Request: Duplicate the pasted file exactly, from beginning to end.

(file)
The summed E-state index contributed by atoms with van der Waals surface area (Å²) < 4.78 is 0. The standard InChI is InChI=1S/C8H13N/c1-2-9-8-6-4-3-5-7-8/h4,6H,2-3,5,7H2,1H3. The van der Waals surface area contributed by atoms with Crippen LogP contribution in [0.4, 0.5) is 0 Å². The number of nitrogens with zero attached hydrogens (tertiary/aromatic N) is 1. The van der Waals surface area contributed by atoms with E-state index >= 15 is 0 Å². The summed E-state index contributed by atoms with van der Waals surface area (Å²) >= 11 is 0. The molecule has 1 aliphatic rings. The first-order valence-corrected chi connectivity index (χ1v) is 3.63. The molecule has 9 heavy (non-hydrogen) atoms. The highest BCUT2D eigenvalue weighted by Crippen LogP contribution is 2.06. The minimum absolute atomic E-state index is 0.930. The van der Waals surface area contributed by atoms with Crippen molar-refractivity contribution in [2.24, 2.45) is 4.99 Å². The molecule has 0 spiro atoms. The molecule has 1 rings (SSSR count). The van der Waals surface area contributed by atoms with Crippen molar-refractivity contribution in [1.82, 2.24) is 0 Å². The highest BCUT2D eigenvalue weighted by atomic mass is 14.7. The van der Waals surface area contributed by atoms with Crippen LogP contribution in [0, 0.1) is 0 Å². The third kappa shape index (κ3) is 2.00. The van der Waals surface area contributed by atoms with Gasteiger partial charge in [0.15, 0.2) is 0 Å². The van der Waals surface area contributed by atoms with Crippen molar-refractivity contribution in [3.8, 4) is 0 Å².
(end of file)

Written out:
The summed E-state index contributed by atoms with van der Waals surface area (Å²) < 4.78 is 0. The standard InChI is InChI=1S/C8H13N/c1-2-9-8-6-4-3-5-7-8/h4,6H,2-3,5,7H2,1H3. The van der Waals surface area contributed by atoms with Crippen LogP contribution in [0.4, 0.5) is 0 Å². The number of nitrogens with zero attached hydrogens (tertiary/aromatic N) is 1. The van der Waals surface area contributed by atoms with E-state index >= 15 is 0 Å². The summed E-state index contributed by atoms with van der Waals surface area (Å²) >= 11 is 0. The molecule has 1 aliphatic rings. The first-order valence-corrected chi connectivity index (χ1v) is 3.63. The molecule has 9 heavy (non-hydrogen) atoms. The highest BCUT2D eigenvalue weighted by Crippen LogP contribution is 2.06. The minimum absolute atomic E-state index is 0.930. The van der Waals surface area contributed by atoms with Crippen molar-refractivity contribution in [2.24, 2.45) is 4.99 Å². The molecule has 0 spiro atoms. The molecule has 1 rings (SSSR count). The van der Waals surface area contributed by atoms with Crippen molar-refractivity contribution in [1.82, 2.24) is 0 Å². The highest BCUT2D eigenvalue weighted by atomic mass is 14.7. The van der Waals surface area contributed by atoms with Crippen LogP contribution in [0, 0.1) is 0 Å². The third kappa shape index (κ3) is 2.00. The van der Waals surface area contributed by atoms with Gasteiger partial charge in [0.15, 0.2) is 0 Å². The van der Waals surface area contributed by atoms with Crippen molar-refractivity contribution in [3.8, 4) is 0 Å².